Britain signs deal to join £12 trillion Indo-Pacific trade bloc

Secretary of State for International Trade and President of the Board of Trade, Minister for Women and Equalities Kemi Badenoch leaves 10 Downing Street.

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LONDON — Britain’s Kemi Badenoch, the business and trade secretary, formally signed a treaty confirming accession to the vast Indo-Pacific CPTPP bloc, the country’s largest post-Brexit trade deal to date.

Signed Sunday in New Zealand, the deal will now receive parliamentary scrutiny in the U.K., while other CPTPP nations will also complete their own legislative processes. More than 99% of the current U.K. goods that are exported to CPTPP countries will soon be eligible for zero tariffs, the U.K. government said.

The 11-member Comprehensive and Progressive Agreement for Trans-Pacific Partnership includes Canada, Mexico, Japan, Australia, Vietnam, Singapore and Malaysia, among others. The U.K. would be the first European nation to join the bloc, which the government says would unlock trade to a region with a total GDP of £12 trillion ($15.7 trillion).

It remains to be seen how much the deal actually benefits Britain’s growth prospects. Based on the government’s own estimates, the deal will raise long-term domestic GDP by just 0.08%, which will have little impact to offset European trade losses as a result of Brexit. The U.K. officially left the EU on Jan. 31, 2020.

Badenoch said Sunday that Britain was using its status as an independent trading nation to join an “exciting, growing, forward-looking trade bloc.”

“[It] will help grow the U.K. economy and build on the hundreds of thousands of jobs CPTPP-owned businesses already support up and down the country,” she said in a statement. One in every 100 workers in Britain was employed by a business headquartered in a CPTPP nation, according to the government citing 2019 data.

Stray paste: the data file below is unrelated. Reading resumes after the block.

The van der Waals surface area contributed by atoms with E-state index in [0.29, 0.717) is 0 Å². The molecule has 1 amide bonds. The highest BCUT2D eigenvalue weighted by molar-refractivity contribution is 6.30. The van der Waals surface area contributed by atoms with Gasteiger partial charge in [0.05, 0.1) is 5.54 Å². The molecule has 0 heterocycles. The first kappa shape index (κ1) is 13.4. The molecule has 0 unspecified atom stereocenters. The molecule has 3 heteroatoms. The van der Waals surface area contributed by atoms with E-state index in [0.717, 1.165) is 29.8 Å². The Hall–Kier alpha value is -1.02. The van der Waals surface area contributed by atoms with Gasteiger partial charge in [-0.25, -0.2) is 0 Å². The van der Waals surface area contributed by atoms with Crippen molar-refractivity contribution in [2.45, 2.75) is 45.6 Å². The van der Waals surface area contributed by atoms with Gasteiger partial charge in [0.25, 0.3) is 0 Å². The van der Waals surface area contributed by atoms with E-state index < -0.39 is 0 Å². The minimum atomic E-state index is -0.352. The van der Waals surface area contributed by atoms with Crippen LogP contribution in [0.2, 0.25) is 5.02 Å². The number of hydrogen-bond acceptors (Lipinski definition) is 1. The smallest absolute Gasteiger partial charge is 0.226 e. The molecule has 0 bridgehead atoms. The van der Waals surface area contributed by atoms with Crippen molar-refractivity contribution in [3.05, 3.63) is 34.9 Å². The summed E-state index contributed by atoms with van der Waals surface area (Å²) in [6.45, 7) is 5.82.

Badenoch added that the deal would “open up huge opportunities and unparalleled access to a market of over 500 million people.”

The trade pact evolved out of the now-defunct Trans-Pacific Partnership, or TPP, that originated in the United States but fell apart after former President Donald Trump scrapped U.S. involvement.

Sean McGuire, the Europe Director at the Confederation of British Industry, said that the deal, alongside an outward and strategic global trade agenda by Britain, has the “potential to drive export-led growth in critical sectors, like services and green tech, while also making our supply chains more resilient.”

“As one of the largest agreements globally, including some of the world’s most dynamic markets, U.K. firms will be eyeing up new trade and investment opportunities,” he said in an emailed statement.

—CNBC’s Sumathi Bala contributed to this article.

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